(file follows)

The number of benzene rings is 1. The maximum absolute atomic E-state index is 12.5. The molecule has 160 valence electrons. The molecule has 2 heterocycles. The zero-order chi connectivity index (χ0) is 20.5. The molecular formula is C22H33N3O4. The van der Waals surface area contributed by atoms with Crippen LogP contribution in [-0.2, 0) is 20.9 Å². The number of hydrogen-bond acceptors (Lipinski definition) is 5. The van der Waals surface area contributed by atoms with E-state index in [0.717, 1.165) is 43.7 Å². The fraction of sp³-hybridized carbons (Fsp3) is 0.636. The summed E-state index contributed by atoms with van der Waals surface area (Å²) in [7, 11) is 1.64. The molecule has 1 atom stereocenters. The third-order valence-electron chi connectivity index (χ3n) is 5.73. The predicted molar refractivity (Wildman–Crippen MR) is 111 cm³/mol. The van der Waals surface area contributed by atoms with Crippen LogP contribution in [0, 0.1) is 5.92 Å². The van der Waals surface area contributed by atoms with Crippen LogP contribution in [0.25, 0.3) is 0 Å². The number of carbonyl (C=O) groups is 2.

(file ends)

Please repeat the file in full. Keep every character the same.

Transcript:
The number of benzene rings is 1. The maximum absolute atomic E-state index is 12.5. The molecule has 160 valence electrons. The molecule has 2 heterocycles. The zero-order chi connectivity index (χ0) is 20.5. The molecular formula is C22H33N3O4. The van der Waals surface area contributed by atoms with Crippen LogP contribution in [-0.2, 0) is 20.9 Å². The number of hydrogen-bond acceptors (Lipinski definition) is 5. The van der Waals surface area contributed by atoms with E-state index in [0.717, 1.165) is 43.7 Å². The fraction of sp³-hybridized carbons (Fsp3) is 0.636. The summed E-state index contributed by atoms with van der Waals surface area (Å²) in [7, 11) is 1.64. The molecule has 1 atom stereocenters. The third-order valence-electron chi connectivity index (χ3n) is 5.73. The predicted molar refractivity (Wildman–Crippen MR) is 111 cm³/mol. The van der Waals surface area contributed by atoms with Crippen LogP contribution in [0, 0.1) is 5.92 Å². The van der Waals surface area contributed by atoms with Crippen LogP contribution in [0.25, 0.3) is 0 Å². The number of carbonyl (C=O) groups is 2.